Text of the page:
City cycling is fun, but if we don’t get home in one piece, that’s a problem. Safety rule number one is to wear a helmet!

When I see young urban cyclists in an urban cycling family with headgear but their parents are not, it annoys me. What a terrible example this is of our most precious blessings. In California, the underage city bike group is required by law to wear a helmet, and the rulers let the older group be stupid! Why should we instruct our youth to wear helmets for protection and then set a bad example by not wearing one ourselves? Many adult riders are too confident and feel that helmets are for inexperienced people. Often, however, it is not our actions that lead to injury but the actions of others. So it comes down to wearing a helmet.

How do you cycle in congestion?

That said, don’t buy the cheapest piece of junk you can find if you’re buying the very thing that will get us out of a permanent state of drooling. Ask yourself, “What is my head worth?” By the time you pay the hospital and all the associated costs of being scraped off the curb, the cost of the helmet is very reasonable. I knew a cyclist who flipped over on a friend’s bike during a test ride and hit his head on the corner of the curb. This happened during a break during a ride, and he was not wearing his helmet even though he was nearby. As a result, he spent the night under observation with a concussion at the local hospital. Always wear your helmet while driving.

The next most important safety item for city bikes is obeying the traffic rules, just like a car. This means that, if necessary, use is made of the left-turning lanes. Parents, if you are driving with your family, you should turn left the old-fashioned way, using the zebra crossings, but remember that zebra crossings are for pedestrians only. Get off your bikes and cross them across the road. Please, we’re driving with the traffic, not against it.

On long rides, it’s nice to have some music with you to keep you company. This is safe, provided it’s only in one ear; keep the other ear open on the traffic side. If you need your phone, don’t put your Bluetooth in the other ear, blocking both ears. Most of us use phones that play music and mute it when a call comes in. You might say, “I’m on a bike path; there are no cars. Why do I have to have my ears open? ” A good protocol when cycling is to announce verbally when passing. If both ears are full of music and phone calls, you won’t hear the announcements. When drivingĀ in the states, we drive on the right side of the trail that passes on the left. As we pass, we’ll announce “to your left” loud enough for everyone to hear and with enough lead time to process the announcement. Please do not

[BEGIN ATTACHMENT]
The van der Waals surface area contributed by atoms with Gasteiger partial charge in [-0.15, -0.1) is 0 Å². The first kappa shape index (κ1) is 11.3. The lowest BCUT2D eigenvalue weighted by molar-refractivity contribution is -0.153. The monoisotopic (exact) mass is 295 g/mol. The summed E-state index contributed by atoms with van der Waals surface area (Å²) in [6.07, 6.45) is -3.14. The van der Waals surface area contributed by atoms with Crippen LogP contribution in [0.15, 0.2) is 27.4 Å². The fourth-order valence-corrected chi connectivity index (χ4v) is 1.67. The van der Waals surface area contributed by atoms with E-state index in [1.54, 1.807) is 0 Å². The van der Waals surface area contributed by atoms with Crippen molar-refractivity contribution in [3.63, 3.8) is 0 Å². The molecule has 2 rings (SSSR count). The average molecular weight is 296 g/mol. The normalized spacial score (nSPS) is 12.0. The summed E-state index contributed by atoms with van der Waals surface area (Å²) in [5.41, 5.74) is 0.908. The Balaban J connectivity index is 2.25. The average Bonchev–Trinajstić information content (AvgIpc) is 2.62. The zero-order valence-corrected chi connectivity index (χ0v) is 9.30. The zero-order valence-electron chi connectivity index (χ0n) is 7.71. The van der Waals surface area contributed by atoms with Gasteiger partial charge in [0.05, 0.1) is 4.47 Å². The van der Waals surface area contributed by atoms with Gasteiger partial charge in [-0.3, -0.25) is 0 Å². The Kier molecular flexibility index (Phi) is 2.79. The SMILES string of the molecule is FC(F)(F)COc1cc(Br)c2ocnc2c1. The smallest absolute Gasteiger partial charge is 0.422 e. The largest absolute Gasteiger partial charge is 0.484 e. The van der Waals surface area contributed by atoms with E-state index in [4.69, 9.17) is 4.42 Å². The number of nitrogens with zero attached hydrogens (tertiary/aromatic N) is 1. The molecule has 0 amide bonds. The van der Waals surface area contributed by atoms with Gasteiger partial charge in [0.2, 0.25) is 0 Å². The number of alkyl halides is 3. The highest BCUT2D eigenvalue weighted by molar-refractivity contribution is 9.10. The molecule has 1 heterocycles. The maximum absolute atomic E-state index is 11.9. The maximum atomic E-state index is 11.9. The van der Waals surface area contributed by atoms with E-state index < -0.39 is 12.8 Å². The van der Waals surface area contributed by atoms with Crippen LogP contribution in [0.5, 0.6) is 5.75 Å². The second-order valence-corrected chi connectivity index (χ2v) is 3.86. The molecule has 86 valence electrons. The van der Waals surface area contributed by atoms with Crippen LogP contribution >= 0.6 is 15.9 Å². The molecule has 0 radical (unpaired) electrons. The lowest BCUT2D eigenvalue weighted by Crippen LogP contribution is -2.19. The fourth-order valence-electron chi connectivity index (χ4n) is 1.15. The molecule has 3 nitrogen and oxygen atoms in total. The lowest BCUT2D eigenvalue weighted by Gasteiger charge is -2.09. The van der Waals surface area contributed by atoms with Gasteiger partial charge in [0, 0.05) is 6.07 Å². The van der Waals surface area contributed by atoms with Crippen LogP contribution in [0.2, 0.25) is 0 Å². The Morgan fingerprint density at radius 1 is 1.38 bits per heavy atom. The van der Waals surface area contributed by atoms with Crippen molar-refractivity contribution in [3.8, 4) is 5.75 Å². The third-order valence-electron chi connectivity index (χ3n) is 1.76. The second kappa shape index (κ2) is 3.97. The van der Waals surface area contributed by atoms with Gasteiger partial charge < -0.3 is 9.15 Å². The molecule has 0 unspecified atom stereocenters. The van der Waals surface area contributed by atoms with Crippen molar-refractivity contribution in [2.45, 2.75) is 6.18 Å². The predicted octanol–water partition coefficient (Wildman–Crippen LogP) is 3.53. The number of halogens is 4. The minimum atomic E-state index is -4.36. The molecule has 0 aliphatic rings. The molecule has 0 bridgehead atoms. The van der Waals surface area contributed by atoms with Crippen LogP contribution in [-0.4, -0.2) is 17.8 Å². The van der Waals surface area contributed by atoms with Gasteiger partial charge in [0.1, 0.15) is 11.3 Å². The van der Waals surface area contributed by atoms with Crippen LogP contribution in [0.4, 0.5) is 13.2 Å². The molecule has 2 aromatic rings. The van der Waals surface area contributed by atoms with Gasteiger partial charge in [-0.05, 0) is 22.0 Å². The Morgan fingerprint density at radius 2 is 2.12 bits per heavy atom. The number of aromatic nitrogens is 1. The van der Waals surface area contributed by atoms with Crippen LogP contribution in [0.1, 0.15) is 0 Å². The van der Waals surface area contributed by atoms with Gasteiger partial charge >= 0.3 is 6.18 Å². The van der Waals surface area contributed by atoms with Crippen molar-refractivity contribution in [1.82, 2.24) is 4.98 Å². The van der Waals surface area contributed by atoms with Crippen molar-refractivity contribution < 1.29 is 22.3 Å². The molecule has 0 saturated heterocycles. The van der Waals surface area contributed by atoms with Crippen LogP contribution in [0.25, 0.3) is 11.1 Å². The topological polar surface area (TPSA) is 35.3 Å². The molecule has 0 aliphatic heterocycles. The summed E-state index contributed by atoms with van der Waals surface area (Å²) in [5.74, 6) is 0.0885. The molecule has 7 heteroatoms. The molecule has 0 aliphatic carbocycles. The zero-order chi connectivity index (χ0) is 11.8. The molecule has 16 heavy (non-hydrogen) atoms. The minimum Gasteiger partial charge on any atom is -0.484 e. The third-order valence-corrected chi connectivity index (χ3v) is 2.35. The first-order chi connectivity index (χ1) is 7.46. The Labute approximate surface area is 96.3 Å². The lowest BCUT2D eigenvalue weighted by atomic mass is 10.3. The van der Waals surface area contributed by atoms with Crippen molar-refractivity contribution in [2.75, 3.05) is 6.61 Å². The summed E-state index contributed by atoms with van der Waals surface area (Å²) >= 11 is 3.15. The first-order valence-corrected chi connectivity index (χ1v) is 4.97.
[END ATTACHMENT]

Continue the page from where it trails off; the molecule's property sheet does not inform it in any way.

Traffic rules

An often overlooked item is stopping when riding in a group of two or more. When you need to stop, announce “stop” and hold your hand to the left, palm open and facing back. I see this all too often, that not disclosing your intentions has a negative effect. A sudden stop on

A large ride of several thousand, such as an MS ride, can injure several urban cyclists at once. One of our church town bike clubs has been working all summer to prepare, train, and collect needed sponsorship donations for the fall MS ride. After a very long and steep slope, there was a rest station with a power supply. After a short recuperation, we set off. Our group consisted of about 20 urban cyclists, and the total number of participants for the event ran into the thousands. The event coordinators dropped the portable toilets about 200 yards down the hill from the rest station; they realised this was a mistake after it was too late. One of our urban cyclists saw the toilets and her urgent need resulted in the corresponding urgent stop with no verbal announcement or hand signals. This led to a very large build-up of injured riders and damaged equipment. One of our urban cyclists had to be transported to the local emergency room. This also applies to turns. If a rider is behind you and slightly to the left, and you turn left, you cut them off, or worse, you clamp their front tyre and cause a fall. As a city cyclist, you have to follow traffic rules and show which way you want to go, just like when you drive a car.

Road waste can also be a problem on group rides. You can see potentially dangerous debris, while those behind you don’t. When you notice dirt, automatically point at it with your arm and index finger extended at a 45-degree angle. The last thing we need is a flat tyre or the danger of getting into an urban cyclist’s bike.

Be courteous while driving, even if you are driving alone. Some trails are very busy, creating group-like situations. If it doesn’t feel right, don’t do it. If we practise safe driving techniques all the time, we are much more likely to get home in one piece.